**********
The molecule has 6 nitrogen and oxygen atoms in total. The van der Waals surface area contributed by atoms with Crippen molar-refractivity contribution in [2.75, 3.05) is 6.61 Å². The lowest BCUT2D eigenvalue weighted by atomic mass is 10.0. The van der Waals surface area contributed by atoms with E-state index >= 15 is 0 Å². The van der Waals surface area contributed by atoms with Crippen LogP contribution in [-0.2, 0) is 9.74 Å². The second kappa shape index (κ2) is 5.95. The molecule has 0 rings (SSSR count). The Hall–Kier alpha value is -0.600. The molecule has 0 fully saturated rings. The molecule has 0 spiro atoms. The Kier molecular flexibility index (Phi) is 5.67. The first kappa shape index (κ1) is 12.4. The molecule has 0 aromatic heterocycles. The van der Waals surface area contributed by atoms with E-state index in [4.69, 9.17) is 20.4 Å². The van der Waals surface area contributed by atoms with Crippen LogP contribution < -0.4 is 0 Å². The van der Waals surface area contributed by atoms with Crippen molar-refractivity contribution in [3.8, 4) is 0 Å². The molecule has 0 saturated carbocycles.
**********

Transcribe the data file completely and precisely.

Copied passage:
The molecule has 6 nitrogen and oxygen atoms in total. The van der Waals surface area contributed by atoms with Crippen molar-refractivity contribution in [2.75, 3.05) is 6.61 Å². The lowest BCUT2D eigenvalue weighted by atomic mass is 10.0. The van der Waals surface area contributed by atoms with E-state index >= 15 is 0 Å². The van der Waals surface area contributed by atoms with Crippen LogP contribution in [-0.2, 0) is 9.74 Å². The second kappa shape index (κ2) is 5.95. The molecule has 0 rings (SSSR count). The Hall–Kier alpha value is -0.600. The molecule has 0 fully saturated rings. The molecule has 0 spiro atoms. The Kier molecular flexibility index (Phi) is 5.67. The first kappa shape index (κ1) is 12.4. The molecule has 0 aromatic heterocycles. The van der Waals surface area contributed by atoms with E-state index in [4.69, 9.17) is 20.4 Å². The van der Waals surface area contributed by atoms with Crippen LogP contribution < -0.4 is 0 Å². The van der Waals surface area contributed by atoms with Crippen molar-refractivity contribution in [3.8, 4) is 0 Å². The molecule has 0 saturated carbocycles.